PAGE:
The transition to ICD-10-CM/PCS will expand the existing set of 13,000 codes to more than 150,000 codes and will require significant changes to nearly all processes within the healthcare industry that are touched by the electronic exchange of health information.6 New features of the ICD-10-CM/PCS code set, such as enhanced clinical specificity, combination codes, and the ability to capture laterality, will greatly improve the descriptive power of coded health data.7 However, these features will also require information system modifications and, in particular, training of coding staff in physiology, anatomy, and the use of the new code set.8
This study was developed during an experiential learning course at Georgetown University. Groups of five to seven undergraduate and graduate students in the Department of Health Systems Administration partnered with professionals from local management consulting firms to conceptualize and execute a semester-long consulting project. In order to produce the results detailed here, the Georgetown University Student Consulting Team partnered with Booz Allen Hamilton to conduct a series of one-on-one provider interviews with department heads, senior staff members, and project managers leading ICD-10-CM/PCS conversion efforts from seven diverse health systems, including Tenet Healthcare Corporation, Geisinger Health System, Kindred Healthcare, and three other health systems that chose to be made anonymous (see Table 1).
Because provider interviews were completed in March and April 2010, three and a half years before the October 2013 transition deadline, the selected survey sample focused exclusively on large hospitals, integrated health systems, and other national industry leaders that were likely to have initiated the implementation process far in advance of the deadline. Targeted providers were selected based on U.S. News and Modern Healthcare rankings. The student team also included providers within its professional network if they met the selection criteria.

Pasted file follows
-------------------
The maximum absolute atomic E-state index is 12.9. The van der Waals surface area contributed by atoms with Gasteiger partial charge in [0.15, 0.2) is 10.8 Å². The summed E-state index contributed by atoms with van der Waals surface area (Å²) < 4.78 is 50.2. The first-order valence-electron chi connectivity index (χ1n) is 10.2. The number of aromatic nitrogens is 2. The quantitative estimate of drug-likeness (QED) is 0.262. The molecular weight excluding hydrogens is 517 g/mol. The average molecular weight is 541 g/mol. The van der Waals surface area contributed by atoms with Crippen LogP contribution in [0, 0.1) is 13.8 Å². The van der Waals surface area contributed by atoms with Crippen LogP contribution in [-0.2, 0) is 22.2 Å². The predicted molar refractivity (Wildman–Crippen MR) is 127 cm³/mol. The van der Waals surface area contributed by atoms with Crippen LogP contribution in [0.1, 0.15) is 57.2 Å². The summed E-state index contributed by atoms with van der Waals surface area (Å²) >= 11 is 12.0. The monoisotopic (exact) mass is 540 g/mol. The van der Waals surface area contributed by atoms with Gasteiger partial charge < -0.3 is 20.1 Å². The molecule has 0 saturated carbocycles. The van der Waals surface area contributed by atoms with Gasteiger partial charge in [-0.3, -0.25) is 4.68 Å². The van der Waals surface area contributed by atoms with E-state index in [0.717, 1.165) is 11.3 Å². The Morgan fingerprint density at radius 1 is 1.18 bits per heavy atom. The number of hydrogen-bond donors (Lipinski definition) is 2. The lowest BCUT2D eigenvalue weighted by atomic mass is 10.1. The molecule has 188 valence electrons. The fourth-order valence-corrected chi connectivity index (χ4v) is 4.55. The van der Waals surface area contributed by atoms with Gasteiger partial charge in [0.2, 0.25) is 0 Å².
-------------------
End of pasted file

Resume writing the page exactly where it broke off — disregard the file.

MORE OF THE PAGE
The team approached 23 healthcare organizations for participation in this study, 7 of which agreed to complete interviews. The team jointly developed a survey assessment instrument (see Appendix A), which was forwarded to the providers in advance of each interview and focused on the following core impact areas:
- organizational awareness
- leadership support
- strategic planning
- finance and budget considerations
- impact on reimbursement
- education and training
- quality improvement and reporting
- vendor readiness
- electronic health records (EHRs)
Each telephone interview was recorded and summarized by the interviewer. Summaries were then sent to interviewees for review and a determination of whether they would like to be identified or made anonymous in the final paper. Three of the seven providers agreed to be identified, three chose anonymity, and one requested to be removed from the final results. Table 2 shows the responses obtained from one provider as an example of the data collected in this round of interviews.
In July 2011, one year and four months after the original interviews were completed, the team conducted follow-up interviews with two of the original seven providers, the results of which are also detailed here (see Table 3 and Table 4). These interviews with Geisinger Health System and Kindred Healthcare aimed at obtaining an up-to-date snapshot of the two providers in their ongoing planning and execution of the ICD-10-CM/PCS conversion requirements.